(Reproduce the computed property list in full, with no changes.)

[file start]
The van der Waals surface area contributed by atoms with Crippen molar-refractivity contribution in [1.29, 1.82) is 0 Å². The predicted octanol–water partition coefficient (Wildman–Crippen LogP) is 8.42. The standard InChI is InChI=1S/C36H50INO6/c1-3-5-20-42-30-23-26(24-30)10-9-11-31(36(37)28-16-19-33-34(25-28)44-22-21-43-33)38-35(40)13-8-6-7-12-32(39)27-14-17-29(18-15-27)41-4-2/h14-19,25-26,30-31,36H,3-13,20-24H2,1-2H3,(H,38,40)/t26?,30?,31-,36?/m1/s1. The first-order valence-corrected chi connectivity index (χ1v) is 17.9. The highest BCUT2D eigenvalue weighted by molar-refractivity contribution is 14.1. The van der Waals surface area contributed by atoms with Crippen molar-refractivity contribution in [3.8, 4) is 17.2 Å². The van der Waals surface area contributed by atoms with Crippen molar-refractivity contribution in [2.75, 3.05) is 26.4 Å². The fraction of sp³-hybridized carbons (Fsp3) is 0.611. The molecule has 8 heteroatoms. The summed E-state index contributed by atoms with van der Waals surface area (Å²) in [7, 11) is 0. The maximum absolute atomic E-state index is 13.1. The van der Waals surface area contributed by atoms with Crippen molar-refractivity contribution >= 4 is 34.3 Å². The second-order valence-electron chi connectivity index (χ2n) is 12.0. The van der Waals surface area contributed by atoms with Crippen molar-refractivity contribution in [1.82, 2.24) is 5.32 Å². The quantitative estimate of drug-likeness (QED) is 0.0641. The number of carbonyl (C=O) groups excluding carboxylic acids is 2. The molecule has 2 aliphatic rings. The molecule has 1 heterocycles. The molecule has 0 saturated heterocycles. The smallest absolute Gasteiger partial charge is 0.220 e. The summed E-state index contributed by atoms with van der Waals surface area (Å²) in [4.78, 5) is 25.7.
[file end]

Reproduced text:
The van der Waals surface area contributed by atoms with Crippen molar-refractivity contribution in [1.29, 1.82) is 0 Å². The predicted octanol–water partition coefficient (Wildman–Crippen LogP) is 8.42. The standard InChI is InChI=1S/C36H50INO6/c1-3-5-20-42-30-23-26(24-30)10-9-11-31(36(37)28-16-19-33-34(25-28)44-22-21-43-33)38-35(40)13-8-6-7-12-32(39)27-14-17-29(18-15-27)41-4-2/h14-19,25-26,30-31,36H,3-13,20-24H2,1-2H3,(H,38,40)/t26?,30?,31-,36?/m1/s1. The first-order valence-corrected chi connectivity index (χ1v) is 17.9. The highest BCUT2D eigenvalue weighted by molar-refractivity contribution is 14.1. The van der Waals surface area contributed by atoms with Crippen molar-refractivity contribution in [3.8, 4) is 17.2 Å². The van der Waals surface area contributed by atoms with Crippen molar-refractivity contribution in [2.75, 3.05) is 26.4 Å². The fraction of sp³-hybridized carbons (Fsp3) is 0.611. The molecule has 8 heteroatoms. The summed E-state index contributed by atoms with van der Waals surface area (Å²) in [7, 11) is 0. The maximum absolute atomic E-state index is 13.1. The van der Waals surface area contributed by atoms with Crippen molar-refractivity contribution >= 4 is 34.3 Å². The second-order valence-electron chi connectivity index (χ2n) is 12.0. The van der Waals surface area contributed by atoms with Crippen molar-refractivity contribution in [1.82, 2.24) is 5.32 Å². The quantitative estimate of drug-likeness (QED) is 0.0641. The number of carbonyl (C=O) groups excluding carboxylic acids is 2. The molecule has 2 aliphatic rings. The molecule has 1 heterocycles. The molecule has 0 saturated heterocycles. The smallest absolute Gasteiger partial charge is 0.220 e. The summed E-state index contributed by atoms with van der Waals surface area (Å²) in [4.78, 5) is 25.7.